Do You Believe in God? Haaretz Engages Israeli Politicians in Special Questionnaire

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Illustration by Amos Biderman.

Shas, Arye Dery

What is your position on teaching evolution in Israeli schools?

“As an ultra-Orthodox party that believes that our forefathers were Adam and Eve, Abraham, Isaac and Jacob, and that our holy matriarchs were Sarah, Rebecca, Rachel and Leah, we refuse to teach our children that they originated from apes.”

What is your position on the state’s biometric database?

“It is a charged and complex issue that ranges between the need to maintain the security of the state ... and the need to protect the rights of the individual. ... We will definitely consider this issue. At present we have many doubts about protecting this balance in the framework of the existing law.”

What is your position on Israel’s contribution to global warming?

“Unfortunately, we are not in a good place in terms of this issue, and we must take action in the next government so that Israel will contribute less to global warming.”

Do you personally believe in God?

“Yes.”

Zionist Union, Isaac Herzog

What is your position on teaching evolution in Israeli schools?

“The state’s withdrawal from responsibility led to a loss of trust in the education system, which is at an unprecedented nadir. Our children are not receiving a sufficiently high level of education and we are forced to pay high sums merely to receive the minimal requirement. We believe that knowledge is power and therefore the Israeli education system under [our government] will be as pluralistic and as varied as possible, and as such it will enrich the students with knowledge and with many tools.”

What is your position on the state’s biometric database?

“Seeing that Israeli citizens are constantly being hurt in the areas of personal security, the cost of living, the right to age with dignity and the fundamental right to housing, we do not believe that their individual rights should also be hurt. Therefore, we will oppose the establishment of a biometric database in Israel.”

What is your position on Israel’s contribution to global warming?

“We believe that a healthy environment and environmental justice are foundation stones of the establishment of social justice, and we will work to inculcate the principles of sustainability and “green growth.” We will act on behalf of protecting the environment, preserving land resources and natural resources, guaranteeing sustainable energy and water economies and preserving the values of nature.”

Do you personally believe in God?

“We in Zionist Union will act toward the end that Israel, as a Jewish and democratic state, shall guarantee freedom of religion and of conscience to all its citizens, and that it shall guarantee freedom of access to the holy places to the people of all religions and their preservation, in accordance with the Declaration of Independence.”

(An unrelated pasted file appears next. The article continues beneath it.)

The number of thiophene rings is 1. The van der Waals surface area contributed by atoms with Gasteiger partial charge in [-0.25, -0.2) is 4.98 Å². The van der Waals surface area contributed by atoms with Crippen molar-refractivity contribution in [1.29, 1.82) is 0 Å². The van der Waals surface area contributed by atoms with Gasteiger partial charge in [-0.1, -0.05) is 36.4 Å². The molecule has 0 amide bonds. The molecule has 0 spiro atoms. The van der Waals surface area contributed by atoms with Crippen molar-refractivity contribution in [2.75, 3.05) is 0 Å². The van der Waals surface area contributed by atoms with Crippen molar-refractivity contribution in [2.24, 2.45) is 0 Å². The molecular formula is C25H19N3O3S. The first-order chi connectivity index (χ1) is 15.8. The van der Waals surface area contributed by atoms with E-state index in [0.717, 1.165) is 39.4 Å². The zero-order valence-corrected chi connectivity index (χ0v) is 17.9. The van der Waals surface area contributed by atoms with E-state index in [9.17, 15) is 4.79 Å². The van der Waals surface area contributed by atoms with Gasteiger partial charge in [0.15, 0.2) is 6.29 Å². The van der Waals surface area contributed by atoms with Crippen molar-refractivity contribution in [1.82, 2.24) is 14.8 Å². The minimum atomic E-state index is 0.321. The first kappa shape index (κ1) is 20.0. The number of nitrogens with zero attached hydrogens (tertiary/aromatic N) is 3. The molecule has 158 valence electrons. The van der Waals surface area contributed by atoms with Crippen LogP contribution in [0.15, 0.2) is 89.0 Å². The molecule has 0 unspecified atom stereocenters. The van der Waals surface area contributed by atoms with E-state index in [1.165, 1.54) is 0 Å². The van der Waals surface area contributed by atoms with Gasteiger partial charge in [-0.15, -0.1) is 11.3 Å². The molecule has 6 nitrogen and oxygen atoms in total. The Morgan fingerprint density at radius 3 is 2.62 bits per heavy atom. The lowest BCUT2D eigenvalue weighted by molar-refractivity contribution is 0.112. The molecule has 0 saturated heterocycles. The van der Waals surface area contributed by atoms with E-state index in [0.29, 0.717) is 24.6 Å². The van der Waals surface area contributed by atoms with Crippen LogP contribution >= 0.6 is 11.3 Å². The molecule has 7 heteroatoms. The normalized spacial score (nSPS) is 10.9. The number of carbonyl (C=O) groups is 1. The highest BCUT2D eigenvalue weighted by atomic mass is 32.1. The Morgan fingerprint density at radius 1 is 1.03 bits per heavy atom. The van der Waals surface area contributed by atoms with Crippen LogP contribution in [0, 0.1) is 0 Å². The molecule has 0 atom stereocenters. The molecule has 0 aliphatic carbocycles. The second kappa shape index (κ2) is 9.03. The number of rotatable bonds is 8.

Meretz, Zehava Galon

What is your position on teaching evolution in Israeli schools?

“Meretz supports the teaching of the sciences, including the theory of evolution. We see no contradiction between teaching evolution and teaching the Bible or other Jewish studies in a pluralistic and open approach.”

What is your position on the state’s biometric database?

“Meretz opposed the establishment of the biometric database, and today it works to guarantee that it is supervised properly by the Knesset Constitution, Law and Justice Committee. The database exposes the most personal and sensitive information of Israeli citizens to the threat of hacking, and there is great concern that it could fall into the wrong hands.”

What is your position on Israel’s contribution to global warming?

“In absolute terms, Israel’s contribution to greenhouse gas emissions is relatively small, but in relative terms it emits a large quantity of greenhouse gases per person. Israel should be in the forefront of the developed states and it should commit to significantly reducing its emissions of greenhouse gases.”

Do you personally believe in God?

“No.”

Joint List, Ayman Odeh

What is your position on teaching evolution in Israeli schools?

“I support teaching the theory of evolution as the theoretical foundation accepted today by science for the development of the variety of species on Earth.”

What is your position on the state’s biometric database?

“I oppose the establishment of such a database. It has been proved many times already that when such a database exists, it eventually leaks out to commercial, criminal and other elements. There are other technological solutions to the same need that do not deal a mortal blow to our privacy.”

What is your position on Israel’s contribution to global warming?

“It is important to act to reduce greenhouse gas emissions in Israel. It is important not only as part of the overall international effort, but also because the air pollution in Israel has health, social and economic implications for citizens of the state.”

Do you, personally, believe in God?

“Yes, I do believe in God.”

Kulanu, Moshe Kahlon

What is your position on teaching evolution in Israeli schools?